Listen Siblings, I come in peace,
“Our senses serve to affirm, not to know.” — KMT Proverb
As an African who loves our people, I sometimes lose composure adoring the women of our race; for their beauty is supreme. But senses are to affirm beauty; not to learn of it. It is spirit which guides us to the right relationships. Those strong bonds can inspire poetry, but more importantly, those strong bonds suit purpose. Below is an excerpt from the foreword of Sobonfu Some’s “The Spirit of Intimacy.” The book deals with the spiritual relationships of the Dagara people. You who dare, assist the African Blood Siblings; let love rule you. I wrote great poems in “Maroon and Build For Self.” Read some. Write the ABS about helping to build African Blood Siblings Community Centers. Subscribe, share, love.
[Excerpt from] the Foreword of Sobonfu Some’s “The Spirit of Intimacy”
by Julia and Francis Weller
Her [Sobonfu Some’s] world view is in many ways vastly different from the one that is familiar to us in the West. Notions of intimacy and sexuality are frequently turned completely around from what we assume to be true. Our belief in the primacy of the individual, for example, gives rise to relationships that are “privatized,” owned by us and cut off from community and from spirit. In the indigenous worldview of Sobonfu’s people, the idea of a relationship existing outside the context of the village and the sacred is absurd and extremely dangerous.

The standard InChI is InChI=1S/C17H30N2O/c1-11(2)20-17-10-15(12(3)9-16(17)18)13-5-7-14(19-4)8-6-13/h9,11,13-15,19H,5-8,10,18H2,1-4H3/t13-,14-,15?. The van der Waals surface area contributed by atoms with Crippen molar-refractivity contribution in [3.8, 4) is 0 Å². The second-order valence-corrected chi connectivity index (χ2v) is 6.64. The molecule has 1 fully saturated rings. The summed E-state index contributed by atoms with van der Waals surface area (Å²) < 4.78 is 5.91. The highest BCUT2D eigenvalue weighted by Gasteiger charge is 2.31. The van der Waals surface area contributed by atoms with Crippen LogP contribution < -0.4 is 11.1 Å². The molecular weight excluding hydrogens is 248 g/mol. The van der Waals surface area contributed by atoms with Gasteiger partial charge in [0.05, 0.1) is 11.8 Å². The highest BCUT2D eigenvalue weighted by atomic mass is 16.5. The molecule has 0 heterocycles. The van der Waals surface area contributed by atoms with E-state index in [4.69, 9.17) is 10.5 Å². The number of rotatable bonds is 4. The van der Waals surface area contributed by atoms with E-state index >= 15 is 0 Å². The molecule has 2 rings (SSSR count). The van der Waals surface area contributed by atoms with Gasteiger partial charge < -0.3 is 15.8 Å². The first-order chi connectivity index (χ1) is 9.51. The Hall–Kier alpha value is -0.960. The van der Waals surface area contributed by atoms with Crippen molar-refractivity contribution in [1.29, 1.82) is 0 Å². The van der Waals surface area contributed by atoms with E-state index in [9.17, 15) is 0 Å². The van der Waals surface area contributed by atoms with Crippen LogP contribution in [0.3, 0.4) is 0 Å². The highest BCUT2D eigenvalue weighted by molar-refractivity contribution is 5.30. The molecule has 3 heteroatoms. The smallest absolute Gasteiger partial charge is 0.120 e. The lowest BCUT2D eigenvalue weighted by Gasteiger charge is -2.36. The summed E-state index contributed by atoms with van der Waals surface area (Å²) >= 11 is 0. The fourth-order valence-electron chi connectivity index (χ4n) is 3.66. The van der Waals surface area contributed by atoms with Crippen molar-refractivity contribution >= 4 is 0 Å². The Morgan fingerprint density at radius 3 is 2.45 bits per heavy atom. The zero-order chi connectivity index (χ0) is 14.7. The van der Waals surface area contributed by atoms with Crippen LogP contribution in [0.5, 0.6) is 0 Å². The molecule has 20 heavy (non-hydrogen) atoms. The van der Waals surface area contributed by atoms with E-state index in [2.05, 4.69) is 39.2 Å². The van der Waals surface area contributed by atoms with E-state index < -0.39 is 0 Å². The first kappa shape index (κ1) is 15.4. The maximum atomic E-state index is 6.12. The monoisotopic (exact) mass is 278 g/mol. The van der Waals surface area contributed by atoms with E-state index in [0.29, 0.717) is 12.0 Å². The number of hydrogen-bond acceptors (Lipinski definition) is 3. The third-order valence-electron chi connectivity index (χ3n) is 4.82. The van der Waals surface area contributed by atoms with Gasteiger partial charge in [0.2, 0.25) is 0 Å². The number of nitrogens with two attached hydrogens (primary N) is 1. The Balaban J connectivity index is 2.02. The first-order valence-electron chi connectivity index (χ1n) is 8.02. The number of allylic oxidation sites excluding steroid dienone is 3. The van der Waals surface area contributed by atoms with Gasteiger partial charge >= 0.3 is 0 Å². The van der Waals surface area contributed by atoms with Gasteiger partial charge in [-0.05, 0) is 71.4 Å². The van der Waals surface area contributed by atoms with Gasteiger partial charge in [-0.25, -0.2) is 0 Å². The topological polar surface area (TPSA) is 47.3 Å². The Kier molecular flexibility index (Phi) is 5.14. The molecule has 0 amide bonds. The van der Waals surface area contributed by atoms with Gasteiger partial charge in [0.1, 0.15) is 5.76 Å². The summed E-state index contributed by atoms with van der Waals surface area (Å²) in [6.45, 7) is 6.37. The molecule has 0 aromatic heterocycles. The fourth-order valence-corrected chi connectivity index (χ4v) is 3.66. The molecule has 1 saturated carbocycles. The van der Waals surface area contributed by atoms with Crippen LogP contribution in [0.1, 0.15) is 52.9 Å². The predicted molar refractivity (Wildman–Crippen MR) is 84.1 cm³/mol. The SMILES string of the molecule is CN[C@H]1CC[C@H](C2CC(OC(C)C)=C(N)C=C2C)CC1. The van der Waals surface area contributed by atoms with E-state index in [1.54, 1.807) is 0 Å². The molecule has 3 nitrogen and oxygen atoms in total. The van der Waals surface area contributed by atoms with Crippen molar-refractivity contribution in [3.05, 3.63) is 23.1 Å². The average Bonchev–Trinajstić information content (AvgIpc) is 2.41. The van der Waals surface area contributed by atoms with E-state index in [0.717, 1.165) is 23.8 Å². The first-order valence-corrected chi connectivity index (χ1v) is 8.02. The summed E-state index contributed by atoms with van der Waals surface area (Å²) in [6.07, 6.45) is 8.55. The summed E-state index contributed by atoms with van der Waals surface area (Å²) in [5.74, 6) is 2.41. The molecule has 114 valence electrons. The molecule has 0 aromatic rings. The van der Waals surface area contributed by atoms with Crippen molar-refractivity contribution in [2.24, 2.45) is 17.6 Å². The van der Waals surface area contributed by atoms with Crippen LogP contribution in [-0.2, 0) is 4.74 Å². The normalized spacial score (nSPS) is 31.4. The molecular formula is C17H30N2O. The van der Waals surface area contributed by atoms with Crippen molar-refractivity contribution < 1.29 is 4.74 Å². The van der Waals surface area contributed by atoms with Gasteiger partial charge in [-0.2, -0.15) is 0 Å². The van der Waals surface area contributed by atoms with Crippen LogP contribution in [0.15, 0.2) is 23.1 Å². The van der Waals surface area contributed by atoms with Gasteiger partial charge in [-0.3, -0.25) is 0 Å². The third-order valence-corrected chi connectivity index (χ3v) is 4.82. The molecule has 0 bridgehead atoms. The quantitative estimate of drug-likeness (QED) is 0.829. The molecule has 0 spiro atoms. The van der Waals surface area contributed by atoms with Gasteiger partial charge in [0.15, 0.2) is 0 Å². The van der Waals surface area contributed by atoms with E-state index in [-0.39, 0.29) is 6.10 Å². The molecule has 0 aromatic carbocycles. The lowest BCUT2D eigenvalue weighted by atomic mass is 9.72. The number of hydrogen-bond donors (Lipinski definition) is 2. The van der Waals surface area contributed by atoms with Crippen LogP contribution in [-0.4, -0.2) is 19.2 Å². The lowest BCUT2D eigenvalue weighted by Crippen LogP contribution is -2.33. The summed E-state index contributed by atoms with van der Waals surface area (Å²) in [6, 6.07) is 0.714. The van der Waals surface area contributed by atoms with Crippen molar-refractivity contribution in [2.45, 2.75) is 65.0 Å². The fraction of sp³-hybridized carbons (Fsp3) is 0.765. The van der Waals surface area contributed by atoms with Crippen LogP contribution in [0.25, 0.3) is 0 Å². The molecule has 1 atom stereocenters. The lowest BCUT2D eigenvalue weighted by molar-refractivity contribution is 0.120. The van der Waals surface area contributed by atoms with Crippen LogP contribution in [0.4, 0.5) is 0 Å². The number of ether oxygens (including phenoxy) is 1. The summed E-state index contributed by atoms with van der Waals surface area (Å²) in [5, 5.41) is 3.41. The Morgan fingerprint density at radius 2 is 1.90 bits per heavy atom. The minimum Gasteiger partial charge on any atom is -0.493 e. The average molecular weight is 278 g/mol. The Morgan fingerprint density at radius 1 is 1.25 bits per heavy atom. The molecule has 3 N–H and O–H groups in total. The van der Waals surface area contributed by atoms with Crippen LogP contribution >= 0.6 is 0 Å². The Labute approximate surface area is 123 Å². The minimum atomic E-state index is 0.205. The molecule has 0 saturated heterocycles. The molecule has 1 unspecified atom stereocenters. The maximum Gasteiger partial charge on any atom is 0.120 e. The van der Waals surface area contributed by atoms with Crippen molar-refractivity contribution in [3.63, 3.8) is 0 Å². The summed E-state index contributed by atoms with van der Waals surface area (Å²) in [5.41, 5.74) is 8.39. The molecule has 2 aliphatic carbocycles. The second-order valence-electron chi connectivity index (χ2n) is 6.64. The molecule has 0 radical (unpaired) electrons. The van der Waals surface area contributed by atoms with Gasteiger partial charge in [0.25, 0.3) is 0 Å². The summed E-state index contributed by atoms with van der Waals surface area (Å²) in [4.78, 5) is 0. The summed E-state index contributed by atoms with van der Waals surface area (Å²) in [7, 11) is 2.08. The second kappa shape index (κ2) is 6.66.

We have gradually learned from Sobonfu over the last several years that marriage, indeed any relationship, is a gift from spirit and requires our gratitude and a willingness to hear what spirit has brought us together for. We have learned that here in the West, just as in Sobonfu’s culture, purpose is central to existence, and relationships are avenues for one’s purpose to be expressed. Intimacy is not designed or encouraged for the achievement of personal happiness; rather it is for the fulfillment of one’s life purpose, for the enrichment of the village, and for the expression of spirit. It is a means of offering the gifts you carry.
These ideas are near heresy to us with our sense of entitlement, “the pursuit of happiness,” but when it comes to matters of relationship, there is indeed a larger vision than we have imagined. We are culturally in our adolescence concerning intimacy. What is offered here, in these pages, are openings into an ancient culture whose wisdom can help us take the next step.